Quack, Damn You!

F/7.1, 1/200, ISO 160.

White-Cheeked Pintail 

Did you hear the one about the airplane?

Oh, never mind, it’s probably over your head.

Joke provided by:  Russell Smith ecstaticeclectica.com

Interesting Fact: The White-cheeked Pintail was first described in 1758 by Carolus Linnaeus, Swedish botanist, physician and zoologist. ( http://identify.whatbird.com/obj/1029/overview/White-cheeked_Pintail.aspx )

 

 

When I Dip You Dip We Dip!

F/11.0, 1/500, ISO 800.

White-Cheeked Pintail 

Why did the coffee taste like mud?

It was fresh ground

Interesting Fact: White-cheeked Pintail: This species is a native of the Caribbean Islands, South America, and the Galapagos Islands. Within the United States, it is a rare to casual visitor in southern Florida. This bird is found near rivers, lakes, and ponds, as well as along costal marshes and rocky or sandy seashores. The White-cheeked Pintail was first described in 1758 by Carolus Linnaeus, Swedish botanist, physician and zoologist. ( http://identify.whatbird.com/obj/1029/overview/White-cheeked_Pintail.aspx )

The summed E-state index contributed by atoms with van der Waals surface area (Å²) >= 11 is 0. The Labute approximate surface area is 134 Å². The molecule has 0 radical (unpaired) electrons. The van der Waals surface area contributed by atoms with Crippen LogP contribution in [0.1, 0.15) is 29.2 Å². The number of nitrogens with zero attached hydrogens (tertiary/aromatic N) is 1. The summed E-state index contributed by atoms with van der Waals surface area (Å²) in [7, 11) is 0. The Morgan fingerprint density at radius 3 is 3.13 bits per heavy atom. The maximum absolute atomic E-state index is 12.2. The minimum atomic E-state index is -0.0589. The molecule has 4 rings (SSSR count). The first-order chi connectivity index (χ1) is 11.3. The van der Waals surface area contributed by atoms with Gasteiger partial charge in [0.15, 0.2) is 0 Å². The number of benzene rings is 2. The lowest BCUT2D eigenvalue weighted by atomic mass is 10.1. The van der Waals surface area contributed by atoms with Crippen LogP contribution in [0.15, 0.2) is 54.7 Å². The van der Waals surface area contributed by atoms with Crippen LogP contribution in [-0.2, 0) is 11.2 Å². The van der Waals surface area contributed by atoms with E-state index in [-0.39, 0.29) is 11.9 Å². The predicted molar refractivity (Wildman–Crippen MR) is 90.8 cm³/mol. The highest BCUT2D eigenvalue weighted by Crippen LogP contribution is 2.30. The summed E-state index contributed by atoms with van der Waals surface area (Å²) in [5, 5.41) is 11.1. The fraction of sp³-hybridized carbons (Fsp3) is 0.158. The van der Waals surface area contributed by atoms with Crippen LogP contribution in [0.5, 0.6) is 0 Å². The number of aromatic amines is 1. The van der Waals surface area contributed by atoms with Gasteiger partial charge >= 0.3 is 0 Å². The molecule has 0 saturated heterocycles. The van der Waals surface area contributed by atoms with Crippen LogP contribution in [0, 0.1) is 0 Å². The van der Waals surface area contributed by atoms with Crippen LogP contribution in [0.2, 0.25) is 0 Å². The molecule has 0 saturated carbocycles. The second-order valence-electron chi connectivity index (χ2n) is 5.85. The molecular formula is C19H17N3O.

Making A Big Splash Today!

Happy 4th of July Everyone!

F/8.0, 1/250, ISO 160.

White-Cheeked Pintail

Did you hear about the painter who was hospitalized?

Reports say it was due to too many strokes.

Interesting Fact: It is popular in wildfowl collections, and escapees are frequently seen in a semi-wild condition in Europe. A leucistic (whitish) variant is known in aviculture as the Silver Bahama pintail. ( https://en.wikipedia.org/wiki/White-cheeked_pintail )

HELLO From The Other Side!

F/6.3, 1/640, ISO 200.

American Kestrel

What did the painter say to her boyfriend?

“I love you with all my art!”

Interesting Fact: It can be tough being one of the smallest birds of prey. Despite their fierce lifestyle, American Kestrels end up as prey for larger birds such as Northern Goshawks, Red-tailed Hawks, Barn Owls, American Crows, and Sharp-shinned and Cooper’s Hawks, as well as rat snakes, corn snakes, and even fire ants. ( https://www.allaboutbirds.org/guide/American_Kestrel )